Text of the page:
[Beowulf] SATA II

Andrew M.A. Cater amacater at galactic.demon.co.uk
Tue Dec 5 12:24:31 PST 2006

On Tue, Dec 05, 2006 at 12:07:36PM -0500, Mark Hahn wrote:
> >1-Regarding OS, is "Fedora Core 64bit" a good option for AMD Athlon 64 X2
> >4200+?
> sure.  distros are just desktop decoration, and anything recent will 
> perform equally well.  you do probably want 64b, but that's not rare.
Think carefully about what it is you are looking to do. Fedora is 
relatively "bleeding edge" and has a very short lifetime - typically a 
year or 18 months of support. If you are looking to build a large 
cluster, you may want to evaluate something with a longer lifecycle / 
more stability. I will always recommend Debian for this: there is a huge 
amount of software ready packaged but, more importantly, the minimal 
install really is minimal if that is what you want. Debian Etch for 
AMD64 is stable enough for me: it is the current testing release but 
should be released as stable Real Soon Now (it was expected yesterday - 
it may be released as stable by the end of December).

> >2- Is SATA II HDD compatible with Fedora Core 64bit?
> disks don't have compatibility - controllers do.  so it depends on your 
> motherboard choice.  but I haven't seen any builtin controllers that 
> don't work well.
How long is a piece of string? As Mark says, it depends on the 
motherboard controller. Brand new boards may need brand new kernels to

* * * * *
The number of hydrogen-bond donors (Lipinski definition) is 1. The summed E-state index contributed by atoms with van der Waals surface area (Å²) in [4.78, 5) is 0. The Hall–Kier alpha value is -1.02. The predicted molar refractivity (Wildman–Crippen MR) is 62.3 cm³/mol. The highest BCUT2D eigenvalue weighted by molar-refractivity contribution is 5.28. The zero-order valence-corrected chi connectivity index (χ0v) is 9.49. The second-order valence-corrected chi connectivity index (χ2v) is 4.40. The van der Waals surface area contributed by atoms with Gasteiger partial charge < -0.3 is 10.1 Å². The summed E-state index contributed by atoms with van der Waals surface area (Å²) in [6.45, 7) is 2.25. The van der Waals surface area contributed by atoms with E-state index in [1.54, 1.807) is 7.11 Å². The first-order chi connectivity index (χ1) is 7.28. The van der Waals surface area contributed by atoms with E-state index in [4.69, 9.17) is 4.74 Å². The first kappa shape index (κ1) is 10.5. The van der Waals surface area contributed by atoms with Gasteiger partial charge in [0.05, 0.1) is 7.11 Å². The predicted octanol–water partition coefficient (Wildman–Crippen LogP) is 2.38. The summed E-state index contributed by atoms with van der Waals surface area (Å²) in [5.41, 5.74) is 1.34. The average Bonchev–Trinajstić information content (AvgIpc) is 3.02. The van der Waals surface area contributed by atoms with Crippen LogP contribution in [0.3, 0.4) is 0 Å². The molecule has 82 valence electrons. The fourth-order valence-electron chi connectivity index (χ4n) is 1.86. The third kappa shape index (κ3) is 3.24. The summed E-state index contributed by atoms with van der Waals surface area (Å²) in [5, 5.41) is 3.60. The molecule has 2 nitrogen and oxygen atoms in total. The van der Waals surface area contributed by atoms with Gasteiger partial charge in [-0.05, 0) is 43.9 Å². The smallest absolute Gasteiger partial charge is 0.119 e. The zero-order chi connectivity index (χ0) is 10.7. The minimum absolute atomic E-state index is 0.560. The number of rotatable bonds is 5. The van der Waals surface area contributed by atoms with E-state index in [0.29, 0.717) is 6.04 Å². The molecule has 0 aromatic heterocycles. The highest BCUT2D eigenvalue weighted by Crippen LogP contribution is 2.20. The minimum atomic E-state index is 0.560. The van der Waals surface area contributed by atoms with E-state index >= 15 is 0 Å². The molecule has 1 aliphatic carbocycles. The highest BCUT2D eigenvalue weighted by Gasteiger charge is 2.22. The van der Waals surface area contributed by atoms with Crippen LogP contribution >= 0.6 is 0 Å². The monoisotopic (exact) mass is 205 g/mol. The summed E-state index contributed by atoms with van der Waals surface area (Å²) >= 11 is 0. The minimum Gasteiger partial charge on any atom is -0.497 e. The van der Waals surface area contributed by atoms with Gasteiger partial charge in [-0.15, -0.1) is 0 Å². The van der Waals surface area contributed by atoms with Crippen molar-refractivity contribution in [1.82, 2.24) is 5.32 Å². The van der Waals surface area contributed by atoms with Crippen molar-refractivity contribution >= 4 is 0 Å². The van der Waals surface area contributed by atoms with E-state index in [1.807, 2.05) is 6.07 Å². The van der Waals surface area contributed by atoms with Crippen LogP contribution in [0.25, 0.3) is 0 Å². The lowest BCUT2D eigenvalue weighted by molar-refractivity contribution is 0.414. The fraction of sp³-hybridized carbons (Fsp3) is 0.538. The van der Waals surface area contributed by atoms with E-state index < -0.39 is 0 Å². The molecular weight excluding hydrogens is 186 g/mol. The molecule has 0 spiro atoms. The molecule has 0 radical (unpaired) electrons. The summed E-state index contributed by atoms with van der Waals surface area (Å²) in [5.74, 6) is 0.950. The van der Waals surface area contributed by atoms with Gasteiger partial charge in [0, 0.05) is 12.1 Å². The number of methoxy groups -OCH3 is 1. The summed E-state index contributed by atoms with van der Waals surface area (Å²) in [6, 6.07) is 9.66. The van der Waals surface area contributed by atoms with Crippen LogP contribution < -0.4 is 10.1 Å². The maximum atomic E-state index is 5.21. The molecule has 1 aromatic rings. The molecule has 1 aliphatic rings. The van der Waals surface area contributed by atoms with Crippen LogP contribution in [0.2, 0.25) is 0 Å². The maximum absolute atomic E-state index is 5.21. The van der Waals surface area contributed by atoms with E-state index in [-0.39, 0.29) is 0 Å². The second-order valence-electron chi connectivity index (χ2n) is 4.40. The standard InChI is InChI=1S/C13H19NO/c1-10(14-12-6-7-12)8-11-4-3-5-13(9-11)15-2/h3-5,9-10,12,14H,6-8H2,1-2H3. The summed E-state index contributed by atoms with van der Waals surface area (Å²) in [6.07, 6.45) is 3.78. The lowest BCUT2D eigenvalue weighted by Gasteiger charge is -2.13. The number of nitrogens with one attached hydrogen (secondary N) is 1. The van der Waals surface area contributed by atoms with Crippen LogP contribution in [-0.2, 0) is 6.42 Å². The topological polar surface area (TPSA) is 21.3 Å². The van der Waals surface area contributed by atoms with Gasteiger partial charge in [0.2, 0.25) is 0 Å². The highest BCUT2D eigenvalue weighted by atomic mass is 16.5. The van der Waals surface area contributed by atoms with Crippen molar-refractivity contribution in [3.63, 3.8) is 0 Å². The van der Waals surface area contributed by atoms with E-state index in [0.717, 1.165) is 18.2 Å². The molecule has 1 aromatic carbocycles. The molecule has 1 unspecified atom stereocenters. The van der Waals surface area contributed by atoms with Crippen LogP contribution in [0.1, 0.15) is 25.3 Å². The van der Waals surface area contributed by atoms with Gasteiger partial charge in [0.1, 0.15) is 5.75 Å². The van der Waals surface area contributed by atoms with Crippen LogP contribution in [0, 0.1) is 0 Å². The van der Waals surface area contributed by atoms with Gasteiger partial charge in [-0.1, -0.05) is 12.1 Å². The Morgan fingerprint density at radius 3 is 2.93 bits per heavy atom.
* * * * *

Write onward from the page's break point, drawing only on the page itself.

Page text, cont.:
support the chipset.

> >3- Concerning RAM, is "2 GB 800 MHz DDR2" sufficient?
> any general answer is wrong.  2G is a huge waste of money for some 
> applications, and not nearly enough for others.  you'll pay a noticable 
> premium for ddr2/800 as opposed to ddr2/667, though, and might not 
> notice the difference (again, depending on your workload).
Is interconnect speed a limiting factor or is memory access speed most 
important? Build a toy Beowulf for evaluation from four machines and run 
a subset of your work on it. Where are you sourcing your memory from and 
what premium are you paying if you want to take the cluster down to 
improve memory on the nodes later? Power,environment, cooling and heat 
wise, memory is cheaper and more reliable than spinning hard disks.

> there is only one general correlations I'll draw: many, many 
> loosely-coupled and/or serial jobs have tiny memory footprints (so 2GB is 
> overkill, and since
> the cache is effective, higher bandwidth is wasted).
> it's hard to say anything useful about tighter-than-loose parallel jobs,
> since memory size/intensiveness varies a lot - moreso than for loose/serial,
> at least in my experience...
> regards, mark hahn.
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